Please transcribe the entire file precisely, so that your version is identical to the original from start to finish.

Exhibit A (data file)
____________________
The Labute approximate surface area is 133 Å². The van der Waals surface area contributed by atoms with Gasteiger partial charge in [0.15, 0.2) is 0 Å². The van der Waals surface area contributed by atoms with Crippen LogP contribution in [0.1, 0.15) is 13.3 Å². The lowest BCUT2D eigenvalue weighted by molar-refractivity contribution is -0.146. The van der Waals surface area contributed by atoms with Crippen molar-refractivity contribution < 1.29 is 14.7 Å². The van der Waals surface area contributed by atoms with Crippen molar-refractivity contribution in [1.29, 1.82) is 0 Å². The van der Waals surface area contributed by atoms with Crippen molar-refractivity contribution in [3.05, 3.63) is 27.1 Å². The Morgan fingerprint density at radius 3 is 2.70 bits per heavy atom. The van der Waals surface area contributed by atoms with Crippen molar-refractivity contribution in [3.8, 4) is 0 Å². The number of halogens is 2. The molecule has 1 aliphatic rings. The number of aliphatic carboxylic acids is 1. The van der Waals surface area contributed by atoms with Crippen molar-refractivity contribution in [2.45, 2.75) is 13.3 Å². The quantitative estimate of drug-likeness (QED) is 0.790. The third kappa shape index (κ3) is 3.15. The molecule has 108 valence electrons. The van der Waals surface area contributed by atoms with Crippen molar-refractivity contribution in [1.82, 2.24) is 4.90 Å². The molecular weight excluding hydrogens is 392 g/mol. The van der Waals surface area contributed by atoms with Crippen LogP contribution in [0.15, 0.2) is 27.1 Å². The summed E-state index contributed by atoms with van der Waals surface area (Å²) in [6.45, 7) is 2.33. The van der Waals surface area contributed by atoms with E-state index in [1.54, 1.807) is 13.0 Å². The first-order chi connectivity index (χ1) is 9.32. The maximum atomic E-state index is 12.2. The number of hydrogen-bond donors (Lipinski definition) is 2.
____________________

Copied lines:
The Labute approximate surface area is 133 Å². The van der Waals surface area contributed by atoms with Gasteiger partial charge in [0.15, 0.2) is 0 Å². The van der Waals surface area contributed by atoms with Crippen LogP contribution in [0.1, 0.15) is 13.3 Å². The lowest BCUT2D eigenvalue weighted by molar-refractivity contribution is -0.146. The van der Waals surface area contributed by atoms with Crippen molar-refractivity contribution < 1.29 is 14.7 Å². The van der Waals surface area contributed by atoms with Crippen molar-refractivity contribution in [1.29, 1.82) is 0 Å². The van der Waals surface area contributed by atoms with Crippen molar-refractivity contribution in [3.05, 3.63) is 27.1 Å². The Morgan fingerprint density at radius 3 is 2.70 bits per heavy atom. The van der Waals surface area contributed by atoms with Crippen molar-refractivity contribution in [3.8, 4) is 0 Å². The number of halogens is 2. The molecule has 1 aliphatic rings. The number of aliphatic carboxylic acids is 1. The van der Waals surface area contributed by atoms with Crippen molar-refractivity contribution in [2.45, 2.75) is 13.3 Å². The quantitative estimate of drug-likeness (QED) is 0.790. The third kappa shape index (κ3) is 3.15. The molecule has 108 valence electrons. The van der Waals surface area contributed by atoms with Crippen molar-refractivity contribution in [1.82, 2.24) is 4.90 Å². The molecular weight excluding hydrogens is 392 g/mol. The van der Waals surface area contributed by atoms with Crippen LogP contribution in [0.15, 0.2) is 27.1 Å². The summed E-state index contributed by atoms with van der Waals surface area (Å²) in [6.45, 7) is 2.33. The van der Waals surface area contributed by atoms with E-state index in [1.54, 1.807) is 13.0 Å². The first-order chi connectivity index (χ1) is 9.32. The maximum atomic E-state index is 12.2. The number of hydrogen-bond donors (Lipinski definition) is 2.